On a recent trip to Europe, my husband and I experienced airline food. This is, of course, not a first experience with airline food, as I have been on several long flights in the past. This flight, however, was a little more than just snack food.
After starting off with a “refreshing towel” to clean up a bit, we were greeted with the usual appetizer of peanuts and pretzels, as well as our choice of beverage. This is pretty standard on most domestic, and perhaps some international, flights. On the trip over to Europe, which was during the dinner hour, we were served a “dinner box”.
We had our choice of ravioli or chicken, which were served in small little tins that were heated up. Accompanying this entrée was cheese and crackers, shrimp cocktail, some salad and bread, and a piece of chocolate.
Meals like this are typically on international flights, and some domestic flights (mostly first class and business class). Now lest you think we were either at a restaurant or serving some gourmet meal at home, need I remind you that this meal was on a airplane, meaning that everything comes in small packages.
Gone are the days when airline passengers were served full course meals on real china. That’s right. Back in the 1930s, when airline travel first became a commercial and efficient means of transporting people from one place to another, airline food was pretty classy.
Not many people traveled on the flight, so it was easy to feed the small crowd. Teams of chefs worked tirelessly to create elegant meals. Passengers felt like they walked into their own dining room.
In subsequent decades, as more and more people used airline travel, the airlines had to slim down the food service to accommodate the growing number of passengers. Little by little, the gourmet meals were replaced by processed food in a variety of forms and packaging.
Fast forward to today. Gourmet food is trying to make a comeback in some flight classes, but many airlines either charge extra for that food service, or increase the overall cost of the airline ticket to accommodate the food expenses.
How does airline food stack up against the six principles of positive food experiences?
Reason #1: By it’s nature, much of the airline food is processed.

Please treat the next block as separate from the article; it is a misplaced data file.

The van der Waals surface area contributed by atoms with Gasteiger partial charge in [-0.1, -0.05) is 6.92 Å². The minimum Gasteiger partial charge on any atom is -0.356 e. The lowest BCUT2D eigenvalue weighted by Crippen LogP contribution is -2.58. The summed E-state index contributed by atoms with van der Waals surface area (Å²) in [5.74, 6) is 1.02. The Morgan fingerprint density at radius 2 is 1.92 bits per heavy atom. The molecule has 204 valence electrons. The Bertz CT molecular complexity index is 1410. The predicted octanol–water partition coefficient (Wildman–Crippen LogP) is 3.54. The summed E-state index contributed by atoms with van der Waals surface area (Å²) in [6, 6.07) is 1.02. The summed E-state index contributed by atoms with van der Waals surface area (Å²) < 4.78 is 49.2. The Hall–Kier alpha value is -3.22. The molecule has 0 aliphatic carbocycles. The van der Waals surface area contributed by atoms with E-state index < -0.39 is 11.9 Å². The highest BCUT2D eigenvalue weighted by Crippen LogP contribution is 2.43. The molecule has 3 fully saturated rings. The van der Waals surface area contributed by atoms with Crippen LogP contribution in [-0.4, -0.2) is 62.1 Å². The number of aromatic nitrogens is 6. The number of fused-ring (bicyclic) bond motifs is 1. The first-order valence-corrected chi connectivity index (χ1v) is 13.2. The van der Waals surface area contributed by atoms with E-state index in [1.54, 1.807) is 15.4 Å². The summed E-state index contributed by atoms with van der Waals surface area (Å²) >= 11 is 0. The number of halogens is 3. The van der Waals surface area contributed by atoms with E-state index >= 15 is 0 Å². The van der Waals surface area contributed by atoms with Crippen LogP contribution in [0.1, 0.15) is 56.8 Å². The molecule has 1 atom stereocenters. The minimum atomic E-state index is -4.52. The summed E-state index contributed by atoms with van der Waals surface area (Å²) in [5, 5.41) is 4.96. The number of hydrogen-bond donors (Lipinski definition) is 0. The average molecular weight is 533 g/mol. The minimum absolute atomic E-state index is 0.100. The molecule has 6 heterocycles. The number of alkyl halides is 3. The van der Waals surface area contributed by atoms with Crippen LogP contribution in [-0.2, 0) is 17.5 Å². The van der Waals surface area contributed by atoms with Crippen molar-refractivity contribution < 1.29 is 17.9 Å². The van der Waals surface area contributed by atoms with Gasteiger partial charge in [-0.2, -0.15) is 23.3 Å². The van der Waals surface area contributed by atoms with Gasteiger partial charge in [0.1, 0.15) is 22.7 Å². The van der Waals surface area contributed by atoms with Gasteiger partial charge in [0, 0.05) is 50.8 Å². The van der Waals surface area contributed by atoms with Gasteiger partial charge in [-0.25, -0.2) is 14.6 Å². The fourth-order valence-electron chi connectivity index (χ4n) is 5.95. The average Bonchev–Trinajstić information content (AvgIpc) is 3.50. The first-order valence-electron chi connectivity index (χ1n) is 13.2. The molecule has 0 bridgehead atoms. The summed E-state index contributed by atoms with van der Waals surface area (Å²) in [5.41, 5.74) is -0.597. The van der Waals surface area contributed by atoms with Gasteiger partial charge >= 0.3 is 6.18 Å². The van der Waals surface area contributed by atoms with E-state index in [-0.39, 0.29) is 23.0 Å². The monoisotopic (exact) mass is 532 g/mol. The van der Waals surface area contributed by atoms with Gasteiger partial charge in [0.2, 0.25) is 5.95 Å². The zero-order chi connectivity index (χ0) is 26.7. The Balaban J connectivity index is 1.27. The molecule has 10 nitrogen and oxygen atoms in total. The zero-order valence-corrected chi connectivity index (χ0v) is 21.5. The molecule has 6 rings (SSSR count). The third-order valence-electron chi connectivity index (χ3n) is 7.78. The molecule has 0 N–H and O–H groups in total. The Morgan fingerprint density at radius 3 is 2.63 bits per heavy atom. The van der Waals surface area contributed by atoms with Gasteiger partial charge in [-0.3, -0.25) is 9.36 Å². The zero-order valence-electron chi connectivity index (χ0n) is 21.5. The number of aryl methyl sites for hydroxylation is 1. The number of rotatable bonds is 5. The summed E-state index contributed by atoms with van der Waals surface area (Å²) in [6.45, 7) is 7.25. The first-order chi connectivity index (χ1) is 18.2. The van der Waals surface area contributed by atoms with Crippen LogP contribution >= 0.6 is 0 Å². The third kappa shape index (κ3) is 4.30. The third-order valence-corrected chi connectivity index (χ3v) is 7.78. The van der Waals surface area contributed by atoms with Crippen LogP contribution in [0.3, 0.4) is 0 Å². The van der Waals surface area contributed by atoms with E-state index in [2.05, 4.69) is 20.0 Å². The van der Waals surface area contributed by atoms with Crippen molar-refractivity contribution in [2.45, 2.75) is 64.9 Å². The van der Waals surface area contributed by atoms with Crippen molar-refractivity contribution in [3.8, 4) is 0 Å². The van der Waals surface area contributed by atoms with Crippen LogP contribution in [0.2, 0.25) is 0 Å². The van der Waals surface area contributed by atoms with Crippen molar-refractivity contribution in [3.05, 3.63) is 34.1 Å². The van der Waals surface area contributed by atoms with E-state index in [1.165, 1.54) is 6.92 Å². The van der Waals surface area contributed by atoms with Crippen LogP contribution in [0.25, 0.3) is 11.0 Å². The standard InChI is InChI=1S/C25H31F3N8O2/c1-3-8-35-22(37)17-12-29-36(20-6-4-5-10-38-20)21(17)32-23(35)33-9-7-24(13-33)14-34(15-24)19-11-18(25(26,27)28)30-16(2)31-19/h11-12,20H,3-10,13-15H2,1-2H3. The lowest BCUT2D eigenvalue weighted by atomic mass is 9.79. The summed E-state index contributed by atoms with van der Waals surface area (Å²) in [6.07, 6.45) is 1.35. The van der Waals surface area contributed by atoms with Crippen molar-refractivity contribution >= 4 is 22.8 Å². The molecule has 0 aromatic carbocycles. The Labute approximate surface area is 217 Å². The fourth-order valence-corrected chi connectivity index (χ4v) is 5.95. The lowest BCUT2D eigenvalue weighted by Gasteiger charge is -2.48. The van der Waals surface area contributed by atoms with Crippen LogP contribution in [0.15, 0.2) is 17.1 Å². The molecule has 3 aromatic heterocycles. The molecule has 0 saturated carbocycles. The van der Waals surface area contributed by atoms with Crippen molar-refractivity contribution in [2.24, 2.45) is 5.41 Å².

Many of the foods we ate on the airplane claimed to be organic or otherwise used fresh ingredients. However, the food was not as fresh as it could have been. There was not a direct link from farm to table. Once the food is cooked, processed, and packaged, it gets delivered to the airport and loaded on the plane.
The food then needs be kept hot or cold (depending on the food item) until the flight attendants are ready to serve the meal. The whole process takes several hours. Nowadays, airline food has a long way to go to regain the farm to table status of freshness and quality.
Reason #2: Unless you are flying with someone, there are no effects of the people around you on the food experience.
Unless someone comes up to you and says, “Eeeeewww, gross!” or “Wow, that looks delicious!” (neither comment is very likely to occur), there is not much of a people influence. It’s similar to eating alone.
Reason #3: The trip is not necessarily conducive to the food experience.
You’re in an airplane. What more can we say? You’re flying with several hundred other passengers. People are wearing ear buds or headphones. They are watching a movie or listening to music. They may be chatting with their neighbor. Perhaps they are reading a book or magazine. People don’t on the food. Food is more of a passive occurrence rather than the main event.
Reason #4: You need absolutely no culinary skills to eat an airline meal.
There is nothing that you yourself create or cook. My husband and I certainly analyzed the food experience in terms of our own background knowledge with food (i.e., the freshness, the ingredients), but there is not much actual food knowledge needed.
Reason #5: Other than eating the food, there is little if any interaction with airline food.
Unwrapping the item from its packaging probably doesn’t count. Perhaps you are commenting on the food. Maybe it is a new taste that you have not previously experienced. The food may briefly catch your attention for a comment or two, but that is the extent thereof.
Reason #6: You may see less than stellar quality food on the airplane, and that motivates you to do something different.
Depending on the contents of the meal, perhaps you have the motivation to eat healthier. Under the circumstances of eating airline food, you are clearly not eating as healthy as you could be (unless you are bringing in food from the airport food court or restaurant). Perhaps you want to give up certain foods or to eat differently (choosing not to eat GMO food, choosing to eat vegan or vegetarian, etc.). Maybe you want to create your own recipe.
Overall, airline food does not generate a positive food experience. At the same time, that’s not the intent of airline food.
Airline food is basically something to eat en route to your destination. It’s not designed to be an experience in and of itself.
That’s not to say that airline food cannot or should not be healthy. It can be part of an experience for you, but at this point in time, it’s probably the main experience.
FOOD FOR THOUGHT: Considering your own airline travel, what have you experienced in terms of food? Have you had a positive food experience?